mar 25/18 • a collage made of code
When we weren’t worried about mobile devices and responsive design, websites used to look more like collages. The cool ones, anyways. Webmasters weren’t afraid to layer elements, or put them in fixed positions on the page. I love this style not only because it more closely resembles the kind of cut-and-paste art style I’m so fond of when working with paper, but also because it allows for the comparison and juxtaposition of images and text in engaging ways.
J.R. Carpenter’s The Gathering Cloud is an example of just that, and she uses both the collage and early web aesthetic intentionally. After looking at the piece in both it’s web and print* form (hey, look, it’s a differential text!), I saw how much more affecting the comparisons could be in their digital form. For example, on Plate No. 1, the weight of a cumulus cloud is compared to the weight of one hundred elephants. Seeing the elephants appear and gradually take over the page is more effective than simply seeing them displayed next to the text that makes the comparison. The digital platform allows Carpenter to make a familiar print style dynamic.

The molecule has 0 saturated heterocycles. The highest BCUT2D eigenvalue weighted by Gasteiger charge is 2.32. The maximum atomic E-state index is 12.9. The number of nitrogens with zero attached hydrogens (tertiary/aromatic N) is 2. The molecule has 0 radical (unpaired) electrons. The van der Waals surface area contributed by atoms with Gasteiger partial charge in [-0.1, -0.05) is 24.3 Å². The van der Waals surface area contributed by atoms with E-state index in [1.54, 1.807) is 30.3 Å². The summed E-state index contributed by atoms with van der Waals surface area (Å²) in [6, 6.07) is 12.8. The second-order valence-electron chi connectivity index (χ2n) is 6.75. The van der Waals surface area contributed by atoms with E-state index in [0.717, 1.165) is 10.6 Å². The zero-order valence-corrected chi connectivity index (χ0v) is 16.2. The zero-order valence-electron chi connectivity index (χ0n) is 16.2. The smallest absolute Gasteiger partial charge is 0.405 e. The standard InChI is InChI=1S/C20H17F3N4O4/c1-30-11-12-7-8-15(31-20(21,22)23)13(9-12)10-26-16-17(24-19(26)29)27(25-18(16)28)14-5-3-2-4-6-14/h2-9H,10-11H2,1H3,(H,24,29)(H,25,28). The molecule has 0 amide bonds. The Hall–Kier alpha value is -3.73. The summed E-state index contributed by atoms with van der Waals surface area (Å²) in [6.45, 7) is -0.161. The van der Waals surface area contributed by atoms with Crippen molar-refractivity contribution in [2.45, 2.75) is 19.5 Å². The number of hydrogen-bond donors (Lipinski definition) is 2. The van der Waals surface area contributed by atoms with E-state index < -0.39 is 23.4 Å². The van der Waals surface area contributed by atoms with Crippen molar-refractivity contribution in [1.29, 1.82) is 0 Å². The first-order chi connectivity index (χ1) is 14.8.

The HTML/CSS used to construct the pages is simple–fixed positioning and custom tooltips for the text, gifs for the animated backgrounds, and hyperlinks to move from one page to the next. Carpenter says she likes to keep her work “as lo-fi as possible” and is influenced by early web aesthetics.
The Gathering Cloud draws our attention to the environmental impact of cloud computing by digging into the metaphor of the cloud; the clouds in the sky are not as immaterial as we might think, weighing as much as 100 elephants, and “the cloud” that stores our data is comprised of servers that need enormous amounts of energy. Carpenter is showing us the true form behind something we take for granted. You could say the same thing about the code used to build The Gathering Cloud–we take it for granted, but it’s an essential part of our web experience.
Here’s a quote from Carpenter about learning to write code:
“It’s unreasonable to expect everyone to learn to write code in the same way it’s unreasonable to expect everyone to write novels. But everyone should be able to read code on some basic level, or, at the very least, to be aware that the code is there, behind the screen, underwriting our daily thoughts and actions.”
*”print” here meaning, a static page in magazine I viewed as a PDF.